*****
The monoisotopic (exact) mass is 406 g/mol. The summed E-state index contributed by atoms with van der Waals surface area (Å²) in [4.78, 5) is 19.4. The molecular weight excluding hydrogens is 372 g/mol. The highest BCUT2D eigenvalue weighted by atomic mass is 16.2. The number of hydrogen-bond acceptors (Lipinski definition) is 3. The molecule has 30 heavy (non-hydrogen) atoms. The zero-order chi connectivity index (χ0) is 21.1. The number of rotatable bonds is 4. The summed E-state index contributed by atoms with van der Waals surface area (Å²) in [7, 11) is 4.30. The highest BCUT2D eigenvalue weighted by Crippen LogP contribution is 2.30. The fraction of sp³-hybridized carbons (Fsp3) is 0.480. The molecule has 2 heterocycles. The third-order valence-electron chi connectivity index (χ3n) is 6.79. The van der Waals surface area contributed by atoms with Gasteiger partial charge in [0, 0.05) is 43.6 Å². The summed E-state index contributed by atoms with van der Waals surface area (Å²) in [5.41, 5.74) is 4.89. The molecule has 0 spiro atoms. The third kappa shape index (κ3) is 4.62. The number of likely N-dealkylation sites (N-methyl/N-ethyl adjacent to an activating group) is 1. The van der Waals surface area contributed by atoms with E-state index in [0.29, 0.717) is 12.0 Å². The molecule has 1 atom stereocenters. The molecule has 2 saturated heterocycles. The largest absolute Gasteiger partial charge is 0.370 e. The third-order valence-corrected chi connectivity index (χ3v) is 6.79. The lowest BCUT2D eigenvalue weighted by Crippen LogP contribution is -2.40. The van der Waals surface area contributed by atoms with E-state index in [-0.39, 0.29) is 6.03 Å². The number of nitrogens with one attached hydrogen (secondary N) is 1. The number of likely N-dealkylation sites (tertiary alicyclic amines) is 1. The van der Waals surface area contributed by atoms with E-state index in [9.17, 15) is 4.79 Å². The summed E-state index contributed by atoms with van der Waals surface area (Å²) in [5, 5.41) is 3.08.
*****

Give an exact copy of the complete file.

The monoisotopic (exact) mass is 406 g/mol. The summed E-state index contributed by atoms with van der Waals surface area (Å²) in [4.78, 5) is 19.4. The molecular weight excluding hydrogens is 372 g/mol. The highest BCUT2D eigenvalue weighted by atomic mass is 16.2. The number of hydrogen-bond acceptors (Lipinski definition) is 3. The molecule has 30 heavy (non-hydrogen) atoms. The zero-order chi connectivity index (χ0) is 21.1. The number of rotatable bonds is 4. The summed E-state index contributed by atoms with van der Waals surface area (Å²) in [7, 11) is 4.30. The highest BCUT2D eigenvalue weighted by Crippen LogP contribution is 2.30. The fraction of sp³-hybridized carbons (Fsp3) is 0.480. The molecule has 2 heterocycles. The third-order valence-electron chi connectivity index (χ3n) is 6.79. The van der Waals surface area contributed by atoms with Gasteiger partial charge in [0, 0.05) is 43.6 Å². The summed E-state index contributed by atoms with van der Waals surface area (Å²) in [5.41, 5.74) is 4.89. The molecule has 0 spiro atoms. The third kappa shape index (κ3) is 4.62. The number of likely N-dealkylation sites (N-methyl/N-ethyl adjacent to an activating group) is 1. The van der Waals surface area contributed by atoms with E-state index in [0.29, 0.717) is 12.0 Å². The molecule has 1 atom stereocenters. The molecule has 2 saturated heterocycles. The largest absolute Gasteiger partial charge is 0.370 e. The third-order valence-corrected chi connectivity index (χ3v) is 6.79. The lowest BCUT2D eigenvalue weighted by Crippen LogP contribution is -2.40. The van der Waals surface area contributed by atoms with E-state index in [-0.39, 0.29) is 6.03 Å². The number of nitrogens with one attached hydrogen (secondary N) is 1. The number of likely N-dealkylation sites (tertiary alicyclic amines) is 1. The van der Waals surface area contributed by atoms with E-state index in [9.17, 15) is 4.79 Å². The summed E-state index contributed by atoms with van der Waals surface area (Å²) in [5, 5.41) is 3.08.